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Whistler homebuilders, sellers welcome HST transition

New rules expected to boost housing industry


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Of all the issues that galvanized the public against the Harmonized Sales Tax (HST) that was implemented in July 2010 - and scrapped last summer after a province-wide referendum - the addition of HST to new home sales was one of the most contentious, adding five per cent tax to every purchase. With the average home price in Vancouver hovering around $800,000 it was a sizable hit.

Finance Minister Kevin Falcon came to the rescue last week (Feb. 17) by announcing the transition rules that would be in place until the HST could be replaced with the mixed GST and PST in April 2013. Among those rules were concessions to the housing industry, which has been slumping since the referendum.

The main concession was the decision to raise the HST rebate threshold to $850,000 from $525,000, a level that captures roughly 90 per cent of new homes in the province. For an $850,000 home the rebate is $42,500.

As well, it's a progressive tax. If you purchase a home valued over $850,000 you can still get the rebate up that amount.

In addition to new home sales, there are also rule changes for lot sales, second homes and rental properties that will go into effect.

Bob Deeks at RDC Fine Homes, said that they did see a slow down in business since the HST was ended, and that things appear to be picking up since the transition rules were announced.

"I think that one of the most valuable parts of the adjustment, or transition rules, is the extension of the (HST) credit to second homeowners. Previously with the lower threshold that credit was not available," he said. "Even though the credit on vacant land purchases is small, it wasn't available to someone looking to buy or build a home here as a second home. And the increase of the threshold, considering the value of properties, was meaningful."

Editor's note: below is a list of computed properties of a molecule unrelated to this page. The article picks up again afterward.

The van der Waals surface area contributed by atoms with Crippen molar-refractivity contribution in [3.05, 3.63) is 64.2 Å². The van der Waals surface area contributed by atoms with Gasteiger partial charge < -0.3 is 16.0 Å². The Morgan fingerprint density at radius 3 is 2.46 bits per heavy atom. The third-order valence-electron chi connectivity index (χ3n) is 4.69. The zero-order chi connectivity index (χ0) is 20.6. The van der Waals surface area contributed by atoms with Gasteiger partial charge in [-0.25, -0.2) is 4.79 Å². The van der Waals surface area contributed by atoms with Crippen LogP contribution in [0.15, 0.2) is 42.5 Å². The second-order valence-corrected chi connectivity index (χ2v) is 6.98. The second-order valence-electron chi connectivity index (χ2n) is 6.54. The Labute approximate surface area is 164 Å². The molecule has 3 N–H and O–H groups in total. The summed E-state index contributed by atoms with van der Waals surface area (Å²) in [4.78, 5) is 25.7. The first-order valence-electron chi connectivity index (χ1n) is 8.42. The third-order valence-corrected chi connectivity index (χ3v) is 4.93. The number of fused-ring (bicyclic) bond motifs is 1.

Deeks said things are picking up and that he could be signing two new home building contracts for next summer - something that may not have happened without the transition rules.

"It's the uncertainty the tax created," he said. "It started with the announcement of the referendum, and then the results of the referendum created another time lag, a chance for people to sit on their hands and wait until 2013. The announcement of the transition rules ended that uncertainty."

One development that expects to benefit from the transition rules is Cheakamus Crossing, where 10 market homes at River Bend are still for sale, as well as several private lots. Lowering the threshold makes all of those homes eligible for the full rebate said Rob Palm at Whistler Real Estate Co., which is handling the sale. “Moving the threshold from a maximum of $26,250 to $42,500 is fantastic, so people buying a principal residence (at River Bend) will be able to get about a $32,000 rebate on their taxes,” said Palm.

For more on this story pick up Pique Thursday.